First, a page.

Selected works by Grayson Perry

Grayson Perry
Barbaric Splendour

2003

Glazed ceramic

67 x 35 cm

Perry's forms and content are always incongruous: classic Greecian-like urns bearing friezes of car-wrecks, cell-phones, supermodels, as well as more dark and literary scenes, often incorporate auto-biographical references.

Grayson Perry
Golden Ghosts

2000

Earthenware

65 x 39 x 39 cm
Unhappy expressions on the little girls’ faces in Golden Ghosts contrast sharply with the idyllic country cottages stenciled in the background. Perry often uses found images to create a mood or a tension – the exceptionally sad image of the seated girl is that of a child affected by the Chernobyl Nuclear Power Station disaster. This evocative work hints at a familiarity with psychotherapy, made at a time when Perry was coming to terms with his own unhappy past. Perry’s transvestite alter ego, Claire, appears outlined in gold as the ghost in the title, dressed in the elaborate embroidered Coming Out Dress, made for a performance in 2000.
Grayson Perry
We've Found the Body of Your Child

2000

Earthenware

49 x 30 x 30 cm

This has the preciousness of a well-travelled Russian antique. Glazed in golds, silvers and whites, Perry’s urn tells a Gothic tale of a child’s death in a gloomy small town. The image is timeless: it could be yesterday or eighty years ago; but almost certainly it has to be Eastern European – nowhere else could such horrific grief be met with such fairy-tale romanticism.

Grayson Perry
Over the Rainbow

2001

Earthenware

53 x 41 cm

People say, ‘why do you need to put sex, violence or politics or some kind of social commentary into my work?’ Without it, it would be pottery. I think that crude melding of those two parts is what makes my work.”

Grayson Perry
Cuddly Toys Caught on Barbed Wire

2001

Earthenware

55 x 38 x 38 cm

Perry reveals ‘One of the reasons I dress up as a woman is my low self-esteem, to go with the image of women being seen as second class…It is like pottery: that’s seen as a second-class thing too’.

Grayson Perry
Saint Claire 37 wanks accross Northern Spain

2003

Earthenware

84 x 55 x 55 cm

Perry’s urns are rendered with an incomprehensible master-craft: their surfaces richly textured from designs marked into the clay, followed by intricately complicated glazing and photo-transfer techniques. Perry makes ceramic pots, hand-stitched quilts, and outrageous dress designs, creating a cosmopolitan folk-art.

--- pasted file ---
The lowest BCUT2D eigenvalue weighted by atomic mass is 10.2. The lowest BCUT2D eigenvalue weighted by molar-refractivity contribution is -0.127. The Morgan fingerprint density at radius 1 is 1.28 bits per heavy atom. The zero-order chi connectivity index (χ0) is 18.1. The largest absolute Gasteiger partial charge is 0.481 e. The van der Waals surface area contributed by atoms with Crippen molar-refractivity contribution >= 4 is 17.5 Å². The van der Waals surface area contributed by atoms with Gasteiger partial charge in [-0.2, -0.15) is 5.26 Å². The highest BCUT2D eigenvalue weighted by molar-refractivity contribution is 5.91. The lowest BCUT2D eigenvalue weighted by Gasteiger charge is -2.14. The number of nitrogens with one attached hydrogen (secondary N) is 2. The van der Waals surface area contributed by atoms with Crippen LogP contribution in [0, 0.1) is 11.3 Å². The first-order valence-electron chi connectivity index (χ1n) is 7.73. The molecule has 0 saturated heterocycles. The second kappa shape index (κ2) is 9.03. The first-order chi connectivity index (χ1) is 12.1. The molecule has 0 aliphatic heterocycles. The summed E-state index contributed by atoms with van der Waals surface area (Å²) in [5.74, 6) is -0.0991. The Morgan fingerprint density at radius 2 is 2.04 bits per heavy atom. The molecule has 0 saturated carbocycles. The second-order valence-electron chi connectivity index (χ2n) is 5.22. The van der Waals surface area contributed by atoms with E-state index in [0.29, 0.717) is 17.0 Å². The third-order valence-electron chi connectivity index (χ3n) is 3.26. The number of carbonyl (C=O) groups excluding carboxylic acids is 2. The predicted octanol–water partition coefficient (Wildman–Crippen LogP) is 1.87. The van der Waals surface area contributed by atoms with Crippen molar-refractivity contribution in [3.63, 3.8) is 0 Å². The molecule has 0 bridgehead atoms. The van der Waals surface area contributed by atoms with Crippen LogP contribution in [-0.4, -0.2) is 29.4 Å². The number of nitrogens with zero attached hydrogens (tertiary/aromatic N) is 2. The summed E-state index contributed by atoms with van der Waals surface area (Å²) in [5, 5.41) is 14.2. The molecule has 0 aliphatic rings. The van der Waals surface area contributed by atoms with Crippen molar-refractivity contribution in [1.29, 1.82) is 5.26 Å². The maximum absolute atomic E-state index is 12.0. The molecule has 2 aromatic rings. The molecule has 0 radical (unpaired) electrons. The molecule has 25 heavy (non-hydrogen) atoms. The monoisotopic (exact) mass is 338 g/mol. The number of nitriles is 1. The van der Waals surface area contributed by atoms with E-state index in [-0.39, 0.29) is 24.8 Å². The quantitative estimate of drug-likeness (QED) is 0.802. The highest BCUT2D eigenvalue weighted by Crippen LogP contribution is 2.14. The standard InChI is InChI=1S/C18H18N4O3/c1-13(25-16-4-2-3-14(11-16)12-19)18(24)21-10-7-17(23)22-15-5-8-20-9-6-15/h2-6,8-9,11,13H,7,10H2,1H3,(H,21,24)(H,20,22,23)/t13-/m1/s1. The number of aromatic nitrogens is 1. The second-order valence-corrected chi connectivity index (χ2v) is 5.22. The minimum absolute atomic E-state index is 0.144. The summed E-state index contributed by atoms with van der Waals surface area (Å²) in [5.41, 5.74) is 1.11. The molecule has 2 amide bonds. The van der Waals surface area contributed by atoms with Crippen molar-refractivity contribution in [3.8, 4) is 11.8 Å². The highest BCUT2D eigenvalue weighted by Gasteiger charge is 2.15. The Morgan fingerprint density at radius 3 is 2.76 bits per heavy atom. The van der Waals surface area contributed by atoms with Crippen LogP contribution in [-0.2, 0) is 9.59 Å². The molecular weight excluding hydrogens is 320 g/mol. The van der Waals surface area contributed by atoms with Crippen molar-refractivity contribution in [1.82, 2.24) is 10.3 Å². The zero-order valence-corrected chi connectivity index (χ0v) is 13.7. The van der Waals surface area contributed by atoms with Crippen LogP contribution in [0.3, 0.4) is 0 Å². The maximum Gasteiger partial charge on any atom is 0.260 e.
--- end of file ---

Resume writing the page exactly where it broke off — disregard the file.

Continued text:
Grayson Perry
I Want to be an Artist

1996

Earthenware

66 x 42 x 42 cm

A master of the incongruous juxtaposition, Grayson Perry scrawls savage satirical messages alongside sentiments of nostalgia for lost innocence.

Grayson Perry
Troubled

2000



42 x 25 x 25 cm

“I’m not an innovator, ceramic-wise. I use very traditional forms, techniques and it’s merely the carrier of the message. That’s how I want to keep it. But I’m always aware that it’s a pot. It’s not like I take it for granted. I’m always aware that I’m working on a vase and what that means”

Grayson Perry
All Men are Bastards

2001



45 x 27 x 27 cm
Melding handicraft and consumer culture, his objects are luxury one-of-a-kinds with a Rodeo Drive chic.
Grayson Perry
Punters in the Snow

1999



40 x 25 x 25 cm

“We’re only here once and I want to get as much out of it possible. And as an artist, my job is to be as much "me" as possible.”

Grayson Perry
Spirituality my Arse

1997



58 x 33 x 33 cm

These highly decorative objects, often covered with layers of lustre, gold leaf and sugary kitsch transfers are, by the artist´s own admission, ´perversion to match the curtains´.

Grayson Perry
Whoring Grayson Perry Style

1997



85 x 36 x 36 cm

Grayson Perry’s urns are rendered with an incomprehensible master-craft: their surfaces richly textured from designs marked into the clay, followed by intricately complicated glazing and photo-transfer techniques.

Grayson Perry
Defenders of Childhood

2000

Earthenware

46 x 21 x 21 cm

Winner of the 2003 Turner Prize, British artist Grayson Perry creates seductively beautiful pots that convey challenging themes; at the heart of his practice is a passionate desire to comment on deep flaws within society. Perry uses pots as narrative and figurative media, a round, curved surface for a bizarre or bitter story.

Grayson Perry
Nostalgia for the Bad Times

1999



43 x 28 x 28 cm

"With ceramics, the purely decorative is its default position. But if you did a purely decorative painting, it’s still a painting but it’s within a context of contemporary art."

Grayson Perry
Transvestite Brides of Christ

2000

Earthenware

39 x 26 x 26 cm

These highly decorative objects, often covered with layers of lustre, gold leaf and sugary kitsch transfers are, by the artist´s own admission, ´perversion to match the curtains´.

Grayson Perry
Triumph of Innocence

2000

Earthenware

70 x 23 x 23 cm

Perry’s urns are rendered with an incomprehensible master-craft: their surfaces richly textured from designs marked into the clay, followed by intricately complicated glazing and photo-transfer techniques.